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16/12/14 09:30

Dwelling fire numbers continue to fall

A National Statistics Publication for Scotland.

The number of dwelling fires in Scotland fell by 9 per cent in 2013-14, continuing the downward trend of the last ten years.

The decline in dwelling fires can in part be attributed to fire prevention and protection activity undertaken by the Scottish Fire and Rescue Service (SFRS) and the 8 predecessor Fire and Rescue Services (FRSs). Such activity includes conducting Home Fire Safety Visits (HFSV) and the fitting of smoke detectors in homes. Dwelling fires have accounted for 87 per cent of fire casualties in the last ten years, making them a key focus of the SFRS’s fire prevention and protection activity.

Scotland’s Chief Statistician today released the statistical bulletin Fire and Rescue Statistics, Scotland, 2013-14, providing key statistics on incidents attended by the SFRS. The publication, which presents the latest statistics on fires, special service incidents, casualties and false alarms in Scotland, shows that:

Provisionally, there were 33 fatal casualties from fires in 2013-14, a decrease of 13 (28 per cent) on the revised figure of 46 for 2012-13. Whilst the number of fatal casualties in fires is prone to fluctuation, this continues the general downward trend of the last ten years.

For the sixth year in a row the most common source of ignition for accidental dwelling fires in which a fatality occurred was ‘smokers’ materials and matches’, accounting for 14 of the total 24 fatal casualties in accidental dwelling fires (58 per cent).

Fire fatality rates for people aged 60 and over are higher than for younger people. In 2013-14, the rate of fatal casualties in the 60 and over age group was 13 per million population, more than double the national average (6 per million population). The fatality rate for people aged 60 and over in 2013-14 was at its lowest in the last decade.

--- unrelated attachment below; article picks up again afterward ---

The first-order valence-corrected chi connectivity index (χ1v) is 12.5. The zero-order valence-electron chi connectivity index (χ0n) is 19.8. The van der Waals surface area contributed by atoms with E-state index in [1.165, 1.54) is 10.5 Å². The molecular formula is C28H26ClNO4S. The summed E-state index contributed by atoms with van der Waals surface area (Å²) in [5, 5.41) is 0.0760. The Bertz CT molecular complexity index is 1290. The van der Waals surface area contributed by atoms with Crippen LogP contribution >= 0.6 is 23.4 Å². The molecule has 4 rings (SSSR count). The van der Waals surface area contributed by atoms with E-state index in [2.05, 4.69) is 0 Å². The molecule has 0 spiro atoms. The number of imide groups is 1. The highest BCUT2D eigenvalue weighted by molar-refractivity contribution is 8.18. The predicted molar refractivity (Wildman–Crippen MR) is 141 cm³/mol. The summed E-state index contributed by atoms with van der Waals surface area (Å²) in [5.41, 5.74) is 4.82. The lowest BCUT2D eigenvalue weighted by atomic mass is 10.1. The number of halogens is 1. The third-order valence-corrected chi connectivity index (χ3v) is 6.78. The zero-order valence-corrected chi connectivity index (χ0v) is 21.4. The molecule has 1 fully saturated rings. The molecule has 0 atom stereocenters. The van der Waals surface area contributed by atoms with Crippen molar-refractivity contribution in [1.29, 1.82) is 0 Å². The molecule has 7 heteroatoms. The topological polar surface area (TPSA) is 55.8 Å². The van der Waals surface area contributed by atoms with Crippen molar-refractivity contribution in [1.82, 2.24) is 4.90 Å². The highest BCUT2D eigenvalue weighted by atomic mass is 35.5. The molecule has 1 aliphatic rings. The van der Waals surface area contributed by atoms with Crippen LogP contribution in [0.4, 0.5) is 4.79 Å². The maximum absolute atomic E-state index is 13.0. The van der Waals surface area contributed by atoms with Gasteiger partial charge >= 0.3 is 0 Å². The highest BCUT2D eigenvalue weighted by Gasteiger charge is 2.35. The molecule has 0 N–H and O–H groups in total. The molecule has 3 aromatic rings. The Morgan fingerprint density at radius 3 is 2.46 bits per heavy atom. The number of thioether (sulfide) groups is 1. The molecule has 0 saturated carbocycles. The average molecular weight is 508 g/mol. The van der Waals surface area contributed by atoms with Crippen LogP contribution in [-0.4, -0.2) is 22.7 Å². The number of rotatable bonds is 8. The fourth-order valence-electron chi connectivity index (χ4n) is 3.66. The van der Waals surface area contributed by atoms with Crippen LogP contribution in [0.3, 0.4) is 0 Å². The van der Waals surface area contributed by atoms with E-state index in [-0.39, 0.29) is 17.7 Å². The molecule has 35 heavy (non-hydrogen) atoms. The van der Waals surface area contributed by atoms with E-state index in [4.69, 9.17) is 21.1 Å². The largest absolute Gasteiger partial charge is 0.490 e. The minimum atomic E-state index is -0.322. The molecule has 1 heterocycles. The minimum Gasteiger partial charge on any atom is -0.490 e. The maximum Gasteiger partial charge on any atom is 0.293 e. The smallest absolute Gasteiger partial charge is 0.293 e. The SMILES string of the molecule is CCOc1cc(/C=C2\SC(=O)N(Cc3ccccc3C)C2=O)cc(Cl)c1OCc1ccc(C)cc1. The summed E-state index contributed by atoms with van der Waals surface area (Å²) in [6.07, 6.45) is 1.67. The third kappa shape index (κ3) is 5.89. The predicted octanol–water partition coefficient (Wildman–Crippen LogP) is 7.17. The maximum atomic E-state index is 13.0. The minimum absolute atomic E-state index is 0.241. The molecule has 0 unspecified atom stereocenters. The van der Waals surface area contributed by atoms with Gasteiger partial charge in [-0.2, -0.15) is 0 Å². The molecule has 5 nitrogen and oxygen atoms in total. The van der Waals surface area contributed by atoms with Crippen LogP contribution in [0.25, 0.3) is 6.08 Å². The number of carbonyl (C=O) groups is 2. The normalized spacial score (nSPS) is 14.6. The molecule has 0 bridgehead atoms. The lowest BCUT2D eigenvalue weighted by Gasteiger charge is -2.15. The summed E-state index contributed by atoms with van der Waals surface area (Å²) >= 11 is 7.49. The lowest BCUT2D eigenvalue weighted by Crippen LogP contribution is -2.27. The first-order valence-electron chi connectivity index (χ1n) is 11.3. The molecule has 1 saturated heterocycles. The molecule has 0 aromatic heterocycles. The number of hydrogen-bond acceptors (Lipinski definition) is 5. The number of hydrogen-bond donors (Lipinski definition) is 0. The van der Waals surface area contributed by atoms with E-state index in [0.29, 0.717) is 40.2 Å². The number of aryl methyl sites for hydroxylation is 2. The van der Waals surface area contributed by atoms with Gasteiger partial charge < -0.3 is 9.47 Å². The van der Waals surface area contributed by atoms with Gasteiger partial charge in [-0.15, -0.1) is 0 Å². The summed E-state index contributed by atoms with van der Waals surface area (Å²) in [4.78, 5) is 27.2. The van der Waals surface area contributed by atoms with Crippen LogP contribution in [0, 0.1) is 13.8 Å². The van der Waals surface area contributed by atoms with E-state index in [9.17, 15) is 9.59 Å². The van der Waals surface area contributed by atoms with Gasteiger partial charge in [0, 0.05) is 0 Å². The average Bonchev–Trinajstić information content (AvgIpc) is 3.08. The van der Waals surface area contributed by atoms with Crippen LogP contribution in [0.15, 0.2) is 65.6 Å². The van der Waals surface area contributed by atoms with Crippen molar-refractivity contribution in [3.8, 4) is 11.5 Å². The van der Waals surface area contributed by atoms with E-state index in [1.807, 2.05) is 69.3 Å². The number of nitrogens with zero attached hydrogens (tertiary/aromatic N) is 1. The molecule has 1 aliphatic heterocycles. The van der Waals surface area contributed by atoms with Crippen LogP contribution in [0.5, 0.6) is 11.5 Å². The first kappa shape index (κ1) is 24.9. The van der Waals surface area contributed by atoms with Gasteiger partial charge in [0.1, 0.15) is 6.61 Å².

In 2013-14, almost half of all fatal casualties in dwelling fires occurred where there was a smoke alarm present which either did not operate or failed to raise the alarm. The most common reason for an alarm failing to operate was that the fire was not close enough to the alarm (48 per cent), was in an area not covered by the detector (9 per cent) or the alarm battery was defective (9 per cent).

The SFRS attended 27,979 fires in Scotland in 2013-14, a 5 per cent increase compared to the previous year (26,719) and the second lowest annual total in the last decade. The overall increase reflected a 15 per cent rise in the number of secondary outdoor fires compared to 2012-13.

In 2013-14, fire false alarms accounted for 56 per cent of all incidents attended by the SFRS, more than any other incident type.

The figures released today were produced in accordance with professional standards set out in the Code of Practice for Official Statistics.

Notes to editors

The full statistical publication is available at http://www.scotland.gov.uk/stats/bulletins/01128

On the 1st April 2013, the Scottish Fire and Rescue Service (SFRS) replaced the 8 former Fire and Rescue Services (FRSs) of Scotland. The statistics in this publication cover the first year following the establishment of the SFRS. As such, this is the first year that the publication includes statistics at Local Authority level, in place of former FRS level breakdowns.

This bulletin is the primary source of information relating to all incidents attended by the SFRS. The statistics inform the National Outcome 9 – ‘we live our lives safe from crime, disorder and danger’ and National Outcome 11 - ‘we have strong, resilient and supportive communities where people take responsibility for their own actions and how they affect others’. The bulletin is used by a wide range of users and stakeholders to monitor trends and develop evidence-based research and policy.

Further information on the SFRS can be found at:

http://www.scotland.gov.uk/Topics/Justice/policies/police-fire-rescue/fire

and

http://www.firescotland.gov.uk/

Further information on Crime and Justice statistics within Scotland, including Community Safety, can be accessed at:

http://www.scotland.gov.uk/Topics/Statistics/Browse/Crime-Justice.

National statistics are produced in accordance with professional standards – more information on the standards of national statistics in Scotland can be accessed at: http://www.scotland.gov.uk/Topics/Statistics/About

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